October 4, 2016: Scientific Reports
Tatyana A Sysoeva
ATPases Associated with various cellular Activities (AAA+ ATPases) are molecular motors that use the energy of ATP binding and hydrolysis to remodel their target macromolecules. The majority of these ATPases form ring-shaped hexamers in which the active sites are located at the interfaces between neighboring subunits. Structural changes initiate in an active site and propagate to distant motor parts that interface and reshape the target macromolecules, thereby performing mechanical work. During the functioning cycle, the AAA+ motor transits through multiple distinct states...
September 26, 2016: Cellular and Molecular Life Sciences: CMLS
Piere Rodriguez-Aliaga, Luis Ramirez, Frank Kim, Carlos Bustamante, Andreas Martin
ATP-dependent proteases of the AAA+ family, including Escherichia coli ClpXP and the eukaryotic proteasome, contribute to maintenance of cellular proteostasis. ClpXP unfolds and translocates substrates into an internal degradation chamber, using cycles of alternating dwell and burst phases. The ClpX motor performs chemical transformations during the dwell and translocates the substrate in increments of 1-4 nm during the burst, but the processes occurring during these phases remain unknown. Here we characterized the complete mechanochemical cycle of ClpXP, showing that ADP release and ATP binding occur nonsequentially during the dwell, whereas ATP hydrolysis and phosphate release occur during the burst...
September 26, 2016: Nature Structural & Molecular Biology
Shigehiro A Kawashima, Zhen Chen, Yuki Aoi, Anupam Patgiri, Yuki Kobayashi, Paul Nurse, Tarun M Kapoor
All cellular proteins are synthesized by ribosomes, whose biogenesis in eukaryotes is a complex multi-step process completed within minutes. Several chemical inhibitors of ribosome function are available and used as tools or drugs. By contrast, we lack potent validated chemical probes to analyze the dynamics of eukaryotic ribosome assembly. Here, we combine chemical and genetic approaches to discover ribozinoindoles (or Rbins), potent and reversible triazinoindole-based inhibitors of eukaryotic ribosome biogenesis...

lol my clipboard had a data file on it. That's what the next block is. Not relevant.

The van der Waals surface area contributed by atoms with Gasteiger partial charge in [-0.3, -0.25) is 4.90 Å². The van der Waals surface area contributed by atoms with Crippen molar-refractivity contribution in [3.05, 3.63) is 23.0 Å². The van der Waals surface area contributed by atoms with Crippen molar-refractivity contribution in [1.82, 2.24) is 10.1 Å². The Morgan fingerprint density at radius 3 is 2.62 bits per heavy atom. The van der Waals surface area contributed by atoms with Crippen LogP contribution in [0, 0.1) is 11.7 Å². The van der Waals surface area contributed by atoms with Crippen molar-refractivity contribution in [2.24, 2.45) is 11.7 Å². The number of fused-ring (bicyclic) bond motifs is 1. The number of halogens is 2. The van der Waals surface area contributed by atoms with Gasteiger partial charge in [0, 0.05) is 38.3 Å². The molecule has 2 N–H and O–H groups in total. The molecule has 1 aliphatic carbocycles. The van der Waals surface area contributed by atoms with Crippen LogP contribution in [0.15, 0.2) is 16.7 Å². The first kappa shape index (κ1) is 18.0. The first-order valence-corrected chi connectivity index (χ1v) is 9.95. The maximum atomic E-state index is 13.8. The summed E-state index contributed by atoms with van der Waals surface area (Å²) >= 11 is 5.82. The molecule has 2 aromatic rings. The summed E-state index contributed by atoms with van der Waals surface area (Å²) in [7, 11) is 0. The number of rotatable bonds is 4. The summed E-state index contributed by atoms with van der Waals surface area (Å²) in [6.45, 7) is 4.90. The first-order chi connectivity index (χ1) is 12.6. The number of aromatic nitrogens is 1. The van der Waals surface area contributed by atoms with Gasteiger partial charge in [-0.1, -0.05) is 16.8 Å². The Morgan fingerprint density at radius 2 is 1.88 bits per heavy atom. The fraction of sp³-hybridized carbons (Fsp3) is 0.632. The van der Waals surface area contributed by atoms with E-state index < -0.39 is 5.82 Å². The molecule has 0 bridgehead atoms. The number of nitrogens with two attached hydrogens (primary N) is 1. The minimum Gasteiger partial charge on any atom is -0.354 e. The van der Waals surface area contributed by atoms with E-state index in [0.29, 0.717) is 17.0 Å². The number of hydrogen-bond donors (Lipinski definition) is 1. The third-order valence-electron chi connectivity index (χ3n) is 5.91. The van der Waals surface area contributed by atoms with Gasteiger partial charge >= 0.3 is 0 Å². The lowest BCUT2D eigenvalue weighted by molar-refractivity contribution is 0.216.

October 6, 2016: Cell
Tamar Harel, Wan Hee Yoon, Caterina Garone, Shen Gu, Zeynep Coban-Akdemir, Mohammad K Eldomery, Jennifer E Posey, Shalini N Jhangiani, Jill A Rosenfeld, Megan T Cho, Stephanie Fox, Marjorie Withers, Stephanie M Brooks, Theodore Chiang, Lita Duraine, Serkan Erdin, Bo Yuan, Yunru Shao, Elie Moussallem, Costanza Lamperti, Maria A Donati, Joshua D Smith, Heather M McLaughlin, Christine M Eng, Magdalena Walkiewicz, Fan Xia, Tommaso Pippucci, Pamela Magini, Marco Seri, Massimo Zeviani, Michio Hirano, Jill V Hunter, Myriam Srour, Stefano Zanigni, Richard Alan Lewis, Donna M Muzny, Timothy E Lotze, Eric Boerwinkle, Richard A Gibbs, Scott E Hickey, Brett H Graham, Yaping Yang, Daniela Buhas, Donna M Martin, Lorraine Potocki, Claudio Graziano, Hugo J Bellen, James R Lupski
ATPase family AAA-domain containing protein 3A (ATAD3A) is a nuclear-encoded mitochondrial membrane protein implicated in mitochondrial dynamics, nucleoid organization, protein translation, cell growth, and cholesterol metabolism. We identified a recurrent de novo ATAD3A c.1582C>T (p.Arg528Trp) variant by whole-exome sequencing (WES) in five unrelated individuals with a core phenotype of global developmental delay, hypotonia, optic atrophy, axonal neuropathy, and hypertrophic cardiomyopathy. We also describe two families with biallelic variants in ATAD3A, including a homozygous variant in two siblings, and biallelic ATAD3A deletions mediated by nonallelic homologous recombination (NAHR) between ATAD3A and gene family members ATAD3B and ATAD3C...
October 6, 2016: American Journal of Human Genetics
Masaru Kato, Caroline Ospelt, Christoph Kolling, Tomohiro Shimizu, Michihito Kono, Shinsuke Yasuda, Beat A Michel, Renate E Gay, Steffen Gay, Kerstin Klein, Tatsuya Atsumi